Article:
Completed in 2013, 802.11ac increased the maximum 802.11n throughput from 600 Mbps to 1.33 Gbps and supported 8 antennas versus 4, but no It's still about the same specs, with 802.11n offering 2.4GHz by default, while 802.11ac uses the 5GHz band exclusively, and the higher bandwidth isn't far off. The capacity offered by both specifications is roughly equal because fewer consumer electronics integrate the 5GHz spectrum, and 802.11ac packet-switching technology can increase signal strength as it detects the device in all directions. Although you'll experience the same maximum range from both specifications, 802.11ac offers higher speeds at these distance points.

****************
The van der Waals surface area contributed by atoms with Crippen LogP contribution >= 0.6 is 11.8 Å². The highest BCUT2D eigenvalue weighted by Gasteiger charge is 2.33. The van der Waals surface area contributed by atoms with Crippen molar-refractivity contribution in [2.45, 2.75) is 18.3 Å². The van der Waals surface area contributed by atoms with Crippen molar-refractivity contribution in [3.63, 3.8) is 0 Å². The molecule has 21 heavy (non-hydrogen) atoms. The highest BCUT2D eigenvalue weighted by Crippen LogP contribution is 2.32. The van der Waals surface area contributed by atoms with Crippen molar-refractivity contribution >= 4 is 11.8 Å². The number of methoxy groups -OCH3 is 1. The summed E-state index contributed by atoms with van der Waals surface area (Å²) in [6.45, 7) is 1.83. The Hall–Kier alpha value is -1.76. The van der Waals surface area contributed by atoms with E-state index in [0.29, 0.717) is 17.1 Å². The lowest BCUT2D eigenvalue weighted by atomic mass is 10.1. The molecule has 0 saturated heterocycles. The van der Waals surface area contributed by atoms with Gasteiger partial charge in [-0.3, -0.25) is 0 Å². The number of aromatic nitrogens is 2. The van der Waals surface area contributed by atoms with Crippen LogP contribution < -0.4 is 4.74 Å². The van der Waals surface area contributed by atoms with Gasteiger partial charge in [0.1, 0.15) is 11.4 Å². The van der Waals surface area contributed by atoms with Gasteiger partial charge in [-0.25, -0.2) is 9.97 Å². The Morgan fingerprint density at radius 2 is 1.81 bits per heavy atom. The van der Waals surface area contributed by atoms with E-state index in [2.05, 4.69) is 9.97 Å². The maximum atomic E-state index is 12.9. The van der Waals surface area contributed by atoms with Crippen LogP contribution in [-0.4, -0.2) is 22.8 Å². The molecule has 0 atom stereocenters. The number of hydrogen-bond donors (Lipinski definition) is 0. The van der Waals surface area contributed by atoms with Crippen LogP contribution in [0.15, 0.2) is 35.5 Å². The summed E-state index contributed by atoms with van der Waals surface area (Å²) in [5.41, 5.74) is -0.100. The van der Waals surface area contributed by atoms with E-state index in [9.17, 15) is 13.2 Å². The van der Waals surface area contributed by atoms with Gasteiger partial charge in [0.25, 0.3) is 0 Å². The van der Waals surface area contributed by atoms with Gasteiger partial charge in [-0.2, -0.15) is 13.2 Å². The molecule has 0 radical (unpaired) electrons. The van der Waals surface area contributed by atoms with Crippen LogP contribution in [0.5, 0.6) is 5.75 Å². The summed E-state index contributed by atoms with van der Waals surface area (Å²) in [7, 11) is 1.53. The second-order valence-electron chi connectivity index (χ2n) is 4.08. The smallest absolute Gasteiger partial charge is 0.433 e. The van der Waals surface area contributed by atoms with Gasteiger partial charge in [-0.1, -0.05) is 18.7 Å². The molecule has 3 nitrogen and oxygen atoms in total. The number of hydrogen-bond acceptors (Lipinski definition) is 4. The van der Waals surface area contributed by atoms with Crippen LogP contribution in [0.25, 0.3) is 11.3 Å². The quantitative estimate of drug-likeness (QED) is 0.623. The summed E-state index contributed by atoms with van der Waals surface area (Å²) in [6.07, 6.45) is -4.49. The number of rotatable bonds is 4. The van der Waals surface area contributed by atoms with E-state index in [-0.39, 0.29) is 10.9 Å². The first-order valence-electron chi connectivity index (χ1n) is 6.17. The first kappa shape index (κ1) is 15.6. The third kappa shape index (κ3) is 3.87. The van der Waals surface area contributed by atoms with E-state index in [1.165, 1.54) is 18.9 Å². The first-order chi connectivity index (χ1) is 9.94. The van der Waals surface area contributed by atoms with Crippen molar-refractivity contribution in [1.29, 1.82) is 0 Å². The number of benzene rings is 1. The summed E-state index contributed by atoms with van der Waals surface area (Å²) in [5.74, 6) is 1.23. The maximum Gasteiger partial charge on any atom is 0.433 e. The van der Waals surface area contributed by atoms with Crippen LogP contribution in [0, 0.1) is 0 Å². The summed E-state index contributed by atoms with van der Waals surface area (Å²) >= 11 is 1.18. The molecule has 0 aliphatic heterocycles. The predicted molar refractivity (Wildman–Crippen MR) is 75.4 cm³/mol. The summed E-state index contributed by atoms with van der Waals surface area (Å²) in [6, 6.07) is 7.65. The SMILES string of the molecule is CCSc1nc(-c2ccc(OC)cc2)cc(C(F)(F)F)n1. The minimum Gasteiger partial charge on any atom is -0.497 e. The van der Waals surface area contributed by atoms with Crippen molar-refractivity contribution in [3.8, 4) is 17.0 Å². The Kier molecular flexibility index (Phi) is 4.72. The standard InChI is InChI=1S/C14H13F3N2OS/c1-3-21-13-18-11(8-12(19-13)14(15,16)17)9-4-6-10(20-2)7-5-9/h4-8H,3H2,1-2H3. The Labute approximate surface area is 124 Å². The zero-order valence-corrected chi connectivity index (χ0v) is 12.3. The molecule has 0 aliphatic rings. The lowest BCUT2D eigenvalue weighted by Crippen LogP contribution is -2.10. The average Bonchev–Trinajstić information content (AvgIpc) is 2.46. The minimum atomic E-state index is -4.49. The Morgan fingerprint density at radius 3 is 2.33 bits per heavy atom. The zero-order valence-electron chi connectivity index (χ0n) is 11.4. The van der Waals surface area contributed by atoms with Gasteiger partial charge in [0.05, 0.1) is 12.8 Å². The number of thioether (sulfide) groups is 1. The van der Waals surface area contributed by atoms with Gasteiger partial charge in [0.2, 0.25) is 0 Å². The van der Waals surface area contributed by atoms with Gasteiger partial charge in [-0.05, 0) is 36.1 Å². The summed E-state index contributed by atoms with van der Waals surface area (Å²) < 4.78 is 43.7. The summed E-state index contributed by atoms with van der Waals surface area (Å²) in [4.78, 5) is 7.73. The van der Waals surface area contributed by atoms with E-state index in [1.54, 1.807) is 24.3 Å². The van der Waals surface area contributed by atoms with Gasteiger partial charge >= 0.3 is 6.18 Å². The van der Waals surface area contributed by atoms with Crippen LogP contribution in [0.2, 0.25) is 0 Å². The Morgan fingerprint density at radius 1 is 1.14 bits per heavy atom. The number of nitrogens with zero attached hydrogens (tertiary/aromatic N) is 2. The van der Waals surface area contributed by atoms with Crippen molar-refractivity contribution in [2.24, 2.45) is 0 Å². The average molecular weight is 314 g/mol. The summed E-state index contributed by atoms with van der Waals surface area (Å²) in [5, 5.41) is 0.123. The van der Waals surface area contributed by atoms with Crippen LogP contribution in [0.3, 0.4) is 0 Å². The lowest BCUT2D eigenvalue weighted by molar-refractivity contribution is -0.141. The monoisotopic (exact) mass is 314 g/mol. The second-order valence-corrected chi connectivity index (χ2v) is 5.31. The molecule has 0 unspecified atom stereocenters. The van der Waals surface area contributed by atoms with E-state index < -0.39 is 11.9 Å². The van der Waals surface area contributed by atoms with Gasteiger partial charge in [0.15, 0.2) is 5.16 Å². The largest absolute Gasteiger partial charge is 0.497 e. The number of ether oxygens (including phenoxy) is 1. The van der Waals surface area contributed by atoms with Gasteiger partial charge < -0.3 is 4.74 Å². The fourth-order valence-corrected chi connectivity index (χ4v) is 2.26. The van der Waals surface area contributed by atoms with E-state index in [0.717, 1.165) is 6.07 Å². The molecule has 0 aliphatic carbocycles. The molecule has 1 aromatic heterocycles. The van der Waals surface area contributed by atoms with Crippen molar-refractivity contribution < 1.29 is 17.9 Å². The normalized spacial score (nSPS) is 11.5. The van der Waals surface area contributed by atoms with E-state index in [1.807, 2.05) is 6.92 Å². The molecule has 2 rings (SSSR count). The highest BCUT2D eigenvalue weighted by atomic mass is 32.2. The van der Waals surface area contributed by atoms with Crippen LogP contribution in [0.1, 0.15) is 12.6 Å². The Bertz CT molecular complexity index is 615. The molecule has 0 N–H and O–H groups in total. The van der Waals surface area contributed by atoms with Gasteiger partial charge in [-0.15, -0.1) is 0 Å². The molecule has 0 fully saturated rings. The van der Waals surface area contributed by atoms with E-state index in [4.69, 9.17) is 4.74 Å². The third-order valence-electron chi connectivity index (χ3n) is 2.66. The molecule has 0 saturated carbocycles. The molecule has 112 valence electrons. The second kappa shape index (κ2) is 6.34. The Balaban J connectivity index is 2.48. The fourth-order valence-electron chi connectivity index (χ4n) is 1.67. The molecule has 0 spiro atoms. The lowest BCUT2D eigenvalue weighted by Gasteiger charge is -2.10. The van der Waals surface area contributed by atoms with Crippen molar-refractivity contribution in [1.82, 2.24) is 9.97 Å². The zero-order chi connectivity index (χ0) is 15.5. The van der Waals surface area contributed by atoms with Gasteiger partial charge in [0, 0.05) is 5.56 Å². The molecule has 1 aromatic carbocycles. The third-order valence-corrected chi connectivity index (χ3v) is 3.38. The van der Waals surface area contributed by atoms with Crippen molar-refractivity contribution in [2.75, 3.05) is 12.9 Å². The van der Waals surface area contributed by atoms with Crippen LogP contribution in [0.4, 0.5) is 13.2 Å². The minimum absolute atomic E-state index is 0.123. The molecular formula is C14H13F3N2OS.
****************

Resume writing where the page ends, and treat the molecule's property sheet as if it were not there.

Since 2021, the 802.11ac standard has been the most widely used and Wi-Fi 5 has been rated by the Wi-Fi Alliance. Wi-Fi 6 is now a new standard as more devices and routers are supporting it more widely. If you want to upgrade your wireless network, check out TechSpot for a list of the best routers you can buy right now. p>
Wi-Fi 802.11ac, also known as Wi-Fi 5, brought all of these improvements, except...